I. Ledger-Based Securities
In September 2020, the Swiss Federal Act on the Amendment of Federal Law with respect to Developments in the Technology of Distributed Electronic Ledgers (the «DLT Act») was unanimously adopted by Swiss Parliament. The DLT Act is a framework act comprising a bundle of amendments to various existing Swiss federal acts. The amendments by which the so-called «ledger-based securities» (Registerwertrechte; droits-valeurs inscrits) were introduced into the canon of securities pursuant to the Swiss Code of Obligations (CO) entered into force on 1 February 2021, together with other amendments to the Federal Act on Private International Law (PILA) and the Federal Act on Intermediated Securities (FISA). Subsequently, on 1 August 2021, the DLT Act fully entered into force along with its implementing ordinance.
Swiss civil securities law has traditionally been rather rigid, making the changes brought about by the DLT Act particularly noteworthy. The DLT Act freed the way for a legally sound «tokenisation» of shares (and other types of financial instruments) by enabling the creation of ledger-based securities. Almost a year into the amendments becoming effective, a closer look at selected aspects of the law on ledger-based securities appears warranted.
2. Nature and Legal Effects of Ledger-Based Securities
Ledger-based securities are uncertificated securities that can serve essentially the same functions as «traditional» certificated paper securities (Wertpapier; papier-valeur) or centrally registered book-entry securities (Bucheffekten; titres intermedies). Any claim that can take the form of a paper security (whether fungible or non-fungible and whether or not issued in mass quantities) can, in principle, take the form of a ledger-based security. A key use case is the tokenisation of shares in Swiss companies limited by shares on the basis of a digital distributed ledger.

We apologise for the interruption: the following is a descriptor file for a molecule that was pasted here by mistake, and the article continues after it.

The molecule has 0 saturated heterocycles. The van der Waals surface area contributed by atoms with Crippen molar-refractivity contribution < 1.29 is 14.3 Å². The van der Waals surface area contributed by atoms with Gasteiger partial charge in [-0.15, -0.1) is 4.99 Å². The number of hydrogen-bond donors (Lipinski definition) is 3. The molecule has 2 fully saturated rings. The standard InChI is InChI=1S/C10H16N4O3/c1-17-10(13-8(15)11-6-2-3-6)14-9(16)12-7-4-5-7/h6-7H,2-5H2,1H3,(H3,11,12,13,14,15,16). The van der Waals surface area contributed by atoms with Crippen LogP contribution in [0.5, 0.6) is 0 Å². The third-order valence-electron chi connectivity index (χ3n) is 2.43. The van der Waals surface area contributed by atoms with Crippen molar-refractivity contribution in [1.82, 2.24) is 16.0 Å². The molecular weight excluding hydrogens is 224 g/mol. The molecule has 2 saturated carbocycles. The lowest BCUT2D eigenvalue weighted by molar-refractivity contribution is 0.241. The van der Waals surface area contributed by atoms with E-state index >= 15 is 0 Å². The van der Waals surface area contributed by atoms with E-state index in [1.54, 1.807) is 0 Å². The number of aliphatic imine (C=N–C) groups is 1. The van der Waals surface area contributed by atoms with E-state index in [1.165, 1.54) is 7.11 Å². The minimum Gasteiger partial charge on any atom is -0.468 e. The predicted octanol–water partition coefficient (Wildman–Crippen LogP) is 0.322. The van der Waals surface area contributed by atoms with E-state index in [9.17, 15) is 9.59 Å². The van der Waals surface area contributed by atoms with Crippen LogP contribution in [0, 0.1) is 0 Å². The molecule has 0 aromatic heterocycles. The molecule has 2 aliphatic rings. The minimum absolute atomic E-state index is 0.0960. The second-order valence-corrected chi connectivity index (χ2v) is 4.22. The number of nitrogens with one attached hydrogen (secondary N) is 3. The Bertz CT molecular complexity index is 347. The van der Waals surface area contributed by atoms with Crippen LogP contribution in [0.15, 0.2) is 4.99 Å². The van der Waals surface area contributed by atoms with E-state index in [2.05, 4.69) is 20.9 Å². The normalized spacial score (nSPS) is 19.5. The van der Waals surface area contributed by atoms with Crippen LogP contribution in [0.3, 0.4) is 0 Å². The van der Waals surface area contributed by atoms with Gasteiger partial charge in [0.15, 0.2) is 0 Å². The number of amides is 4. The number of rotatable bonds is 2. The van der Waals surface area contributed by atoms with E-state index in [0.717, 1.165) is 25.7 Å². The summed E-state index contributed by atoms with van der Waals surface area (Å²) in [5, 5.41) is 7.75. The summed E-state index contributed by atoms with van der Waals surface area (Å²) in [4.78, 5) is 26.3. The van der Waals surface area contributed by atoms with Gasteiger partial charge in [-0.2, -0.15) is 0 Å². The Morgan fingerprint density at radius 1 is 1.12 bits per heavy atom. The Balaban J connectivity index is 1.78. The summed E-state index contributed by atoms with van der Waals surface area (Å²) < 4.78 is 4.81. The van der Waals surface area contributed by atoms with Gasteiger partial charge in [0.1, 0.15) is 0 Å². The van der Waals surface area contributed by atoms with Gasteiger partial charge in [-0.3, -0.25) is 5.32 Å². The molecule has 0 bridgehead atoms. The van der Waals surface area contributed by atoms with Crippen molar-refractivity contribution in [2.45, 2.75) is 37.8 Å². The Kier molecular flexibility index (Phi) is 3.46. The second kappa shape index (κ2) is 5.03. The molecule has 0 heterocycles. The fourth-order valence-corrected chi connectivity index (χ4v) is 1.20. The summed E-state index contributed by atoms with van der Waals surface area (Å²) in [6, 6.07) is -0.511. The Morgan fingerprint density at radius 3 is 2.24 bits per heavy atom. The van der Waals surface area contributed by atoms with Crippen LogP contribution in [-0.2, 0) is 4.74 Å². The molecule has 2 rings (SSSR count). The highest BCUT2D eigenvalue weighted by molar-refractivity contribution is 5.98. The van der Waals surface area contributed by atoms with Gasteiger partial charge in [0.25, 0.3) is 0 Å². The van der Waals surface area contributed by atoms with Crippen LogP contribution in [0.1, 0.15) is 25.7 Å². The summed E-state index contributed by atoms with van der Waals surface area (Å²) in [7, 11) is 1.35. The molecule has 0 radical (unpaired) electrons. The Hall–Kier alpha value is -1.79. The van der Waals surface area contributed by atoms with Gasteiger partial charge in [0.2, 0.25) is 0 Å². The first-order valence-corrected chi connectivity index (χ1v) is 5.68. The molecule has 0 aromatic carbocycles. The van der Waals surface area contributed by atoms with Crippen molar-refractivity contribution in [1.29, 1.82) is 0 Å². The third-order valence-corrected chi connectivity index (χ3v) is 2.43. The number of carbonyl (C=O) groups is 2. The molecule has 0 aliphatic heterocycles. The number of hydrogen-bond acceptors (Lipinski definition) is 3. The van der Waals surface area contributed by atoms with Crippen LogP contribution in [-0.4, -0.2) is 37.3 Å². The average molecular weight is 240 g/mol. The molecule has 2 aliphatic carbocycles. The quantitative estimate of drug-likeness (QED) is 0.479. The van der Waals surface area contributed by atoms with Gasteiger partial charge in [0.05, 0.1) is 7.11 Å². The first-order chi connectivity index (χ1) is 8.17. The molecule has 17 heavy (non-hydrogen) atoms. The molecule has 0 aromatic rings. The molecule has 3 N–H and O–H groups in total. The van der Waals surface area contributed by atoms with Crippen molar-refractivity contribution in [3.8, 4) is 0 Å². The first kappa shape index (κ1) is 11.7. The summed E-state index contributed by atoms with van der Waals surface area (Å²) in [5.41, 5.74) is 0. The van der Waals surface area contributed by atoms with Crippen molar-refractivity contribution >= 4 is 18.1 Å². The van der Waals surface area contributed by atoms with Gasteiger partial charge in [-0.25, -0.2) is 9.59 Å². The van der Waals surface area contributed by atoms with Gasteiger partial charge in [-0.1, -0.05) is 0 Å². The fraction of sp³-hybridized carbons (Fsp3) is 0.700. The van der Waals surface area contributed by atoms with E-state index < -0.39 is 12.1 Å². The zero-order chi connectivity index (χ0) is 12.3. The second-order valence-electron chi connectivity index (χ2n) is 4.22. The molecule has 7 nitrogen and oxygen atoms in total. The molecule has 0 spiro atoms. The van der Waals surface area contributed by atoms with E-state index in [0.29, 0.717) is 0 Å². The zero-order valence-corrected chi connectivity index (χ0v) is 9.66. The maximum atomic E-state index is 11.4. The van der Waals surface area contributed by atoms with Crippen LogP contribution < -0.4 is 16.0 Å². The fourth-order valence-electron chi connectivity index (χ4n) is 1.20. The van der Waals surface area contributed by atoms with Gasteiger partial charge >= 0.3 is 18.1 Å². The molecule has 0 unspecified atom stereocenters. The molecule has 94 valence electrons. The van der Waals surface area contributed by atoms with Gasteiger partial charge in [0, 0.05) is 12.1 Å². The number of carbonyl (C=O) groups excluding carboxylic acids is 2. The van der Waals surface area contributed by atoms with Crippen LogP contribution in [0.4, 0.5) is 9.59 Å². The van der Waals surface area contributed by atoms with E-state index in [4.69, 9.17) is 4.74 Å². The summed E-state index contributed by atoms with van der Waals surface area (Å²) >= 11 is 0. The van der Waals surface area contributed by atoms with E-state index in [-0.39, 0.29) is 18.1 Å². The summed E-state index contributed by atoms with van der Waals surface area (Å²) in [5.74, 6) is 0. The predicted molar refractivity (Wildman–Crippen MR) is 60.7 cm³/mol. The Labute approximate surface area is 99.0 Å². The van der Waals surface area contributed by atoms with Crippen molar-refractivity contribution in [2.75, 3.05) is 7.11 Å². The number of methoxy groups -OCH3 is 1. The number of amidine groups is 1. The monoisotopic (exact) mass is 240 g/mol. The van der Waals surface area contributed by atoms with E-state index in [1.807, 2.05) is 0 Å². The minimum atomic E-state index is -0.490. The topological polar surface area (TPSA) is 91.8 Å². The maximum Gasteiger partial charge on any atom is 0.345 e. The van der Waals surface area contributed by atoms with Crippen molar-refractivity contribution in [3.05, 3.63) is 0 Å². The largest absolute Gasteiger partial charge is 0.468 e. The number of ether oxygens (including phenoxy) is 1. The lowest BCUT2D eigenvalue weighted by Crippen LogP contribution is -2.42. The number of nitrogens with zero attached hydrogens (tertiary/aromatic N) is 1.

The new art. 973d et seqq. CO that have been introduced by the DLT Act provide for a non-deterministic set of rules on ledger-based securities and their legal characteristics, outlining the principles of their establishment, transfer, pledge and cancellation. Specifically, ledger-based securities are distinguished from «simple» uncertificated securities (einfache Wertrechte; droitsvaleurs simples), which are governed by the amended art. 973c CO and which do not have the specific features and rights attached to ledger-based securities. In particular, the provisions of the CO on ledger-based securities protect the good faith of persons relying on the ledger entry (e.g. the debtor of a claim or the acquirer of a share in the form of a ledger-based security, see art. 973e CO) in a fashion similar to «traditional» certificated paper securities on the one hand or book-entry securities pursuant to the FISA on the other hand, while simple value rights do not offer such protection.
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